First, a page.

Attention Kmart shoppers: Don't wait until the back-to-school ad runs in your newspaper before registering your children for school.
That kind of last-minute action plays havoc with administrators who are trying to make sure they have enough teachers and aides in the right places, said Dorothy Mangle, director of elementary education for Carroll County schools.
Every August, without fail, principals report a surge in school enrollment the week after Kmart runs its back-to-school newspaper insert, she said.
The ad appeared Sunday.
At Westminster Elementary, 11 students enrolled in the next three days, Mrs. Mangle said. Fourteen students had enrolled between June and Sunday.
At Friendship Valley Elementary, 12 students enrolled from Monday to Wednesday, Mrs. Mangle said. Other schools haven't reported their figures yet, but she said she expects to see more of the same, as usual.
"I call it the Kmart ad syndrome," she said. "I have even talked to Kmart about it."
Mrs. Mangle said she half-jokingly asked the local store if it could run its ad earlier in the summer. Carroll County's growing population makes the problem more acute than in more stable areas, she said.
Things are a little worse this year, with the last-minute enrollment problem compounded by fluctuations in kindergarten enrollment, Mrs. Mangle said.
One factor affecting that has been the redistricting of a few day-care centers. Working parents may now enroll their children in the school nearest their day care. Even parents who enrolled their kindergartners in April, when they were supposed to, are changing schools to have their children closer to their before- and after-school care.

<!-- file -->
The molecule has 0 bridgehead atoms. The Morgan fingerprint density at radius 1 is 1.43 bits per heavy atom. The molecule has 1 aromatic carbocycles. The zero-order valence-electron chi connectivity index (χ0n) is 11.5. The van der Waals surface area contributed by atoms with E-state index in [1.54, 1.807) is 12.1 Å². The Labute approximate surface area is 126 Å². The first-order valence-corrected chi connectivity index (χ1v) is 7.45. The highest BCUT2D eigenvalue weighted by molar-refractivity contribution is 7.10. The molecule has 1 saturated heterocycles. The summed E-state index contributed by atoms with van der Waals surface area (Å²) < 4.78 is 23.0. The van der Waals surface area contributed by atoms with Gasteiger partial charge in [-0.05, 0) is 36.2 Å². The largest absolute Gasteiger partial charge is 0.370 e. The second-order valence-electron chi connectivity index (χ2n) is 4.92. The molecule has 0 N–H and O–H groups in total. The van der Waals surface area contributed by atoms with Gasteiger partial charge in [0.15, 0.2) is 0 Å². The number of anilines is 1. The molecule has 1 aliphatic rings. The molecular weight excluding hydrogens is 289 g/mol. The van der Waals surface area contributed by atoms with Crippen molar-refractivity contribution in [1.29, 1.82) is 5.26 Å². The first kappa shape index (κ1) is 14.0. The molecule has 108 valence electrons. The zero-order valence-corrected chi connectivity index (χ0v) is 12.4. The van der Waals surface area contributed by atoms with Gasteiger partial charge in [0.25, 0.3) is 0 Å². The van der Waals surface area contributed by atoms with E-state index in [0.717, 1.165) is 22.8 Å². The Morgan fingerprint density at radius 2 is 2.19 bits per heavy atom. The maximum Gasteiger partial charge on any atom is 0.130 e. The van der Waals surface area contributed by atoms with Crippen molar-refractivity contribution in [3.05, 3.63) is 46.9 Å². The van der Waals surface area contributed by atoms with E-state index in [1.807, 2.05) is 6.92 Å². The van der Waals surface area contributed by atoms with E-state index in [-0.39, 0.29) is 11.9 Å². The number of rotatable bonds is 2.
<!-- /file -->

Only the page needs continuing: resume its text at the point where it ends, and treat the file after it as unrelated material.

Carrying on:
For example, William Winchester Elementary School has had four kindergarten classrooms in the recent past. Now it has barely enough children for three, Mrs. Mangle said.
Principal Patricia Dorsey said two day care centers that used to be in her school's district now would feed Friendship Valley or Robert Moton schools. Meanwhile, kindergarten enrollment at Friendship Valley caused the school to add a teacher, for five classrooms with an average class size of 25 students.
By yesterday, seven schools had enrollment averaging more than 26.5 students for kindergarten, Mrs. Mangle said. They are Eldersburg, Freedom, Manchester, Mechanicsville, Mount Airy, Westminster and Winfield elementary schools.
As more last-minute enrollees arrive, some schools will have to add a teacher and classroom, Mrs. Mangle said. But the budget allows for only three more teacher positions, and Mrs. Mangle said she can't be sure where those teachers will be needed until the first day of school. Some parents wait until then to enroll their youngsters.
"The end of this week or the beginning of next week, I'm going to call my best shot and place two [teachers], then hold out until September," she said.
That means that after school starts she may add one kindergarten teacher at one of the seven schools to reduce class sizes, even though it will mean some kindergartners will get a different teacher the second week. Some will also have to change from a morning session to an afternoon session.
For grades one through five, Mrs. Mangle said, she may suggest some schools uses combination classrooms if they don't have quite enough students to justify adding a whole classroom for each grade.
Her plea to any parents to whom this sounds disagreeable: "Please enroll your children early."